Spring is typically the season for increased human/bear interaction. (WildsafeBC - Facebook)

Spring is typically the season for increased human/bear interaction. (WildsafeBC - Facebook)

South-Island human/wildlife interraction society expands to Campbell River

Wild Wise, based in Sooke, will now have a chapter based in Campbell River, as well

A Sooke-based environmental group has expanded to Campbell River, hoping to raise awareness and education around human/wildlife interactions.

Wild Wise, a working group based under the umbrella of the Transition Sooke Town Society, now has a Campbell River chapter being overseen by Lorna Seldon Burd. Burd and the organization’s founder, Sam Webb, presented to Campbell River city council April 26 outlining their goals and asking for the city’s support.

Webb says the organization is not a replacement or addition to the services provided by Conservation Officer Service, but instead aims to be proactive in providing education rather than reactive in providing response to interactions, although the group does both, to some extent.

“We get reports, whether from social media, conservation officers, local bylaw, district officials, letting us know about wildlife interactions that are happening in the community,” Webb says. “At this time of the year, it tends to have a lot to do with bears.”

Wild Wise then goes around and provides educational and awareness material, such as “Bear in Area” signage and going door-to-door passing out flyers, “to give them an idea of how to prevent conflict.”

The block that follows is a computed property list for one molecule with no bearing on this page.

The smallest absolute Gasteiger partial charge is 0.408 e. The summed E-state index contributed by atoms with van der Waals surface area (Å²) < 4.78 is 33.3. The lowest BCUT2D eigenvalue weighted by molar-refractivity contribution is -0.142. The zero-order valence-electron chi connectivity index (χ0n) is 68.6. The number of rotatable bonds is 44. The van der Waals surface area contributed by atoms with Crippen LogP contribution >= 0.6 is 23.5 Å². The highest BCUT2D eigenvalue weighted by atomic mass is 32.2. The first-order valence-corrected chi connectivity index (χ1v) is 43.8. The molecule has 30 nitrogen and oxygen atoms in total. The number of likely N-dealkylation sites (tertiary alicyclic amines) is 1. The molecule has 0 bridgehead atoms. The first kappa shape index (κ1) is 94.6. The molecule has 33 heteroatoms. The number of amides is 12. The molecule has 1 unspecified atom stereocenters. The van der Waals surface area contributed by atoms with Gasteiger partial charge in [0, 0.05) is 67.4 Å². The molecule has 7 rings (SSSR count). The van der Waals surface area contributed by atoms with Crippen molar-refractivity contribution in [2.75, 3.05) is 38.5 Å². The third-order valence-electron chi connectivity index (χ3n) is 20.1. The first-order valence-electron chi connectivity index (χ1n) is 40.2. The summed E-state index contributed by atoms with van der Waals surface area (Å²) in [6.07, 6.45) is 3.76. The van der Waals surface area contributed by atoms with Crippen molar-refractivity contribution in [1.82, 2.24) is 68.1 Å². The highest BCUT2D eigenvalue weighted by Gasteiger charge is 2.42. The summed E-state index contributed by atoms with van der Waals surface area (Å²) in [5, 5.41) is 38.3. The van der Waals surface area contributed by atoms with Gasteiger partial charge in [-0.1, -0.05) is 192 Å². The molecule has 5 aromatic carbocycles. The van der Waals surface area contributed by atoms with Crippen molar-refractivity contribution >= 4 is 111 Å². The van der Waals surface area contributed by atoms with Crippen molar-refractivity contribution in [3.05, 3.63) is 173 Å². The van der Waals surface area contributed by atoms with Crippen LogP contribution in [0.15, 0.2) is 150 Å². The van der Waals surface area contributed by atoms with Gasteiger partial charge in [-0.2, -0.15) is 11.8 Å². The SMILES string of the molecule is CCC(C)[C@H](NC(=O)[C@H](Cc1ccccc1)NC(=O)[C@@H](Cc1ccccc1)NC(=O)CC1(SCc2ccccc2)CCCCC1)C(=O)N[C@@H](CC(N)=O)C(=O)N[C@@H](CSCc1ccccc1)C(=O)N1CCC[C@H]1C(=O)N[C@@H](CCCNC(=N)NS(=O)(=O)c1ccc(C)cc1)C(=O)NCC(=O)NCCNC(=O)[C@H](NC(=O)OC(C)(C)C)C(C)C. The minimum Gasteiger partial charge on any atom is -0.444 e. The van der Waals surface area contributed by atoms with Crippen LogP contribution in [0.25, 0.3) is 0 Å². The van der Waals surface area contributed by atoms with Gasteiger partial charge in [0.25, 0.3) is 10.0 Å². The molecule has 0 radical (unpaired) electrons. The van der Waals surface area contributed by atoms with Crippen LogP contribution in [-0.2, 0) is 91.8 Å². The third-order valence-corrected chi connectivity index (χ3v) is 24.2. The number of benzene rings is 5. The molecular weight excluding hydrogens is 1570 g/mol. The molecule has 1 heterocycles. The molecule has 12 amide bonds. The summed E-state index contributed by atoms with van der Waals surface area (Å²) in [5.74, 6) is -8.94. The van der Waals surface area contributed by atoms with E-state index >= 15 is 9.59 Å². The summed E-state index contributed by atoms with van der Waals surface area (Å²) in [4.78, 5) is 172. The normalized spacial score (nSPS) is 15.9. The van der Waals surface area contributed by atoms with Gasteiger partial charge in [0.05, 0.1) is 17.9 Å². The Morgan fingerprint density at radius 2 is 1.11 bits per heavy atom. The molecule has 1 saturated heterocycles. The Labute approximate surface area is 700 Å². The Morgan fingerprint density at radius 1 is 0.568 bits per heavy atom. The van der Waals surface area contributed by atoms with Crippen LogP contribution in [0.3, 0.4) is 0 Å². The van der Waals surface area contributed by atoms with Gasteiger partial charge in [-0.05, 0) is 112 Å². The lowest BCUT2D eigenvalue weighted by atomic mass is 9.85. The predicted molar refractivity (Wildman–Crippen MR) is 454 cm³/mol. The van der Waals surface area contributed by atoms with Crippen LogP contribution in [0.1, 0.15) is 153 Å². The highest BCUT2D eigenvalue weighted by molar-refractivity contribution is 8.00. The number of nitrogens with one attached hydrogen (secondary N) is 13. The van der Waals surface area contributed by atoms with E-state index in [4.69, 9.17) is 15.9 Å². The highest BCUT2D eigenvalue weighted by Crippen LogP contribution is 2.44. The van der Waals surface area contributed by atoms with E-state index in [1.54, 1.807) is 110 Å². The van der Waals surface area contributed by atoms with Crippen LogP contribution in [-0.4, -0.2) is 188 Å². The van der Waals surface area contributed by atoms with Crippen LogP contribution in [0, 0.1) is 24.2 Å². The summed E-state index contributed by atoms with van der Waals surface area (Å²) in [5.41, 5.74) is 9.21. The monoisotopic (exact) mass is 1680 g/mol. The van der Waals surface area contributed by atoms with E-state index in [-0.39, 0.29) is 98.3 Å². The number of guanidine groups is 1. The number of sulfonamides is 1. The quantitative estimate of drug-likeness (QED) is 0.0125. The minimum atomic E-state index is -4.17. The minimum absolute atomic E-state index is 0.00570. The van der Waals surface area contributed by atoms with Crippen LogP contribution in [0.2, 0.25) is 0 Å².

They also, “pre-COVID times,” Webb says, “have booths at festivals, we have an in-school program and can basically create any kind of program around what the community needs. If there needs to be more work done in schools, we can do that. If we need something focused on deer, our volunteers can develop a deer program and deliver it to the community.”

Burd approached Webb to see what it would take to open a chapter here in Campbell River, “a few months back,” Webb says, and one of the first steps was liaising with other local organizations to see what role needed filling in this regard.

Greenways Land Trust, for example, runs regular “Bear Aware” type courses. Burd told council that in approaching them, it turns out they were very enthusiastic to have some of that role in the community taken off their plate.

RELATED: Bears take the brunt of negative human behaviour in B.C.

“I posed to Greenways whether they would like to run this type of program under their name,” Burd says. “They said they were 100 per cent behind us and will back us, but they haven’t got this in their scope right now,” adding the organization is working in collaboration with Mountainaire Avian Rescue Society (MARS) and the Pacific Salmon Foundation to see how they can fill any possible gaps in their programming or services, as well. She also asked council to forward on any other potential groups they could potentially coordinate with in order to help meet the community’s need.

“It’s nice to have people come to us proposing solutions to problems that are proactive, rather than the negative side: the ‘you can’t do this and you can’t do that’ kind of approach, so that’s appreciated,” says Coun. Charlie Cornfield. “I would suggest you reach out to the Campbell River Fish and Wildlife Association, which does the wilderness watch program up here and numerous other programs. They’re always looking for programs to help with and they have funds available.”

The Campbell River chapter doesn’t have its own website yet, but you can find out more about Wild Wise by messaging the group on their Facebook Page, Wild Wise Campbell River, or by visiting the Sooke chapter’s website, www.wildwisesooke.ca

RELATED: Bear kills Llama on Vancouver Island, prompting concerns over livestock



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